Lawmakers map out path forward on Medicare Part D

Lawmakers map out path forward on Medicare Part D
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Rep. Doris MatsuiDoris Okada MatsuiOvernight Health Care: CDC panel recommends who gets vaccine first | McConnell offering new relief bill | Hahn downplays White House meeting on vaccines Cyberattack forces shutdown of Baltimore County schools for the day Hillicon Valley: Zuckerberg and Dorsey return for another hearing | House passes 5G funding bill | Twitter introduces 'fleets' MORE (D-Calif.) and Rep. Brett GuthrieSteven (Brett) Brett GuthrieHillicon Valley: Zuckerberg and Dorsey return for another hearing | House passes 5G funding bill | Twitter introduces 'fleets' House approves legislation providing 0 million to boost US 5G efforts Ensuring more Americans have access to 5G technology MORE (R-Ky.) put forward their ideas for improving Medicare Part D during an event on Tuesday at a time when seniors are facing rising out-of-pocket costs and fewer options for affordable medications. 

“My fix is that you have to look at the whole thing, and this is a shared responsibility," Matsui told moderator Steve Clemons at The Hill's "Cost, Quality and Care: The Medicare Equation" event, sponsored by Astellas Pharma US. 


"The federal government can’t just offload it on to the beneficiaries, or to the plans to the manufacturers. We are all in this together," she continued.

Matsui, who sits on the House Energy and Commerce Committee, pointed to the issue surrounding the rising cost of single-source drugs, which are brand name drugs that do not have a generic alternative.

"The market can only go a certain distance. For instance, with high-cost drugs, for particularly those particularly terribly ill, many of them [drugs] are single-source," she said. "In many cases, the beneficiary pays a certain amount, and then the plans are responsible. So we really feel that something there is wrong in a sense there's no competition there, so it only goes a certain length of time." 

As part of his path forward on the program, Guthrie suggested moving forward on the issue of generic drugs as a part of the Medicare program.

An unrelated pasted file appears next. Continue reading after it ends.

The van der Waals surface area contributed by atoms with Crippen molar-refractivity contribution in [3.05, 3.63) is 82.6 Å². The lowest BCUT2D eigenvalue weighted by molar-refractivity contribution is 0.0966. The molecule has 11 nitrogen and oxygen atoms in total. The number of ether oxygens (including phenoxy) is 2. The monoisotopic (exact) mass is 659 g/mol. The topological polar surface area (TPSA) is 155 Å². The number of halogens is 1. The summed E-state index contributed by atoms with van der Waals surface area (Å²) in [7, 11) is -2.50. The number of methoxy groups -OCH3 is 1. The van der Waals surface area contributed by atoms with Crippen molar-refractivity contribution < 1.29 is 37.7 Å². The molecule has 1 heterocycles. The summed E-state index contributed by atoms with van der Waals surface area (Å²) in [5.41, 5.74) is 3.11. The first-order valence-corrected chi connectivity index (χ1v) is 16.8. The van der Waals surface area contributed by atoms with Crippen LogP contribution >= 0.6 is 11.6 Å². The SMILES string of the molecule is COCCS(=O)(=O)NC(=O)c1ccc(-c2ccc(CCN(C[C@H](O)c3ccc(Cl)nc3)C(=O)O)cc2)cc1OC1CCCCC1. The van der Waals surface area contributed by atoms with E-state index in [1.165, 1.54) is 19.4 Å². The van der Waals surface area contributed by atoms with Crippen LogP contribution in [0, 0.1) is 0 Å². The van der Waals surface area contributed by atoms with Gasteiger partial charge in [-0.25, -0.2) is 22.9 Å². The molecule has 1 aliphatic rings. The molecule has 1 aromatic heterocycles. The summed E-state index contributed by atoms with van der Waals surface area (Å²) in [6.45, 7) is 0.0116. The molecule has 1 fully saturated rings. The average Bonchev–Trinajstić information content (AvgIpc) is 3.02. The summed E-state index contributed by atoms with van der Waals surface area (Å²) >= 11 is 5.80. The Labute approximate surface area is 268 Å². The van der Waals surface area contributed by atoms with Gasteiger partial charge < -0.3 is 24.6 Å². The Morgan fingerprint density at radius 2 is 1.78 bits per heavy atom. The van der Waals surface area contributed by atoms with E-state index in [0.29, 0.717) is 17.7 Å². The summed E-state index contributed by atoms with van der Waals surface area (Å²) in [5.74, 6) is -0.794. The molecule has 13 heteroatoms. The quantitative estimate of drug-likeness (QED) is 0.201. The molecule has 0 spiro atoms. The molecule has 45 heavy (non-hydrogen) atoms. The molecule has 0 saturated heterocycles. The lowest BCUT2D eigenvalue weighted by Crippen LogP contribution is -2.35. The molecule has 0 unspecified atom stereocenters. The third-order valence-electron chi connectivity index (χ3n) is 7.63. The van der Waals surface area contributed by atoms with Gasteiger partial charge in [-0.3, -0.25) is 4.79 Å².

“A lot of it is how do we get generics adopted quicker and how do we add generics to the market place quicker," Guthrie, who also is on the Energy and Commerce Committee, told The Hill's editor-in-chief Bob CusackRobert (Bob) CusackThe Hill's Morning Report - Sponsored by Facebook - Election Day has arrived Law enforcement braces for unrest after Election Day The Hill's 12:30 Report - Sponsored by The Air Line Pilots Association -Trump enters debate week after NYT obtains his tax returns MORE in a separate interview. 

The congressman struck a bipartisan tone when asked about any potential agreement, saying we could see progress as soon as this fall. 

"This fall would probably be the right time to get it done by," he said. "You can put a group together and say let's hammer out some true drug pricing, transparency, drug pricing strategies." 

"We can really sit down and hammer out I think a deal that the president would sign that would make life better for people in the country," he added. 

President TrumpDonald John TrumpFederal watchdog accuses VOA parent company of wrongdoing under Trump appointee Lawsuit alleges 200K Georgia voters were wrongly purged from registration list Ivanka Trump gives deposition in lawsuit alleging misuse of inauguration funds MORE has long bemoaned rising drug costs in the pharmaceutical industry and has moved recently to lower prices. 

Earlier this month, Department of Health and Human Services sent the White House a proposal, aiming to lower certain drug prices in Medicare by connecting them to the lower prices paid in other countries, known as the international pricing index.

The idea is vehemently opposed by the pharmaceutical industry and is a departure from the GOP's free-market dogma. 

It is unclear what kind of changes the White House will make to the proposal, and how long the reviewal process will take.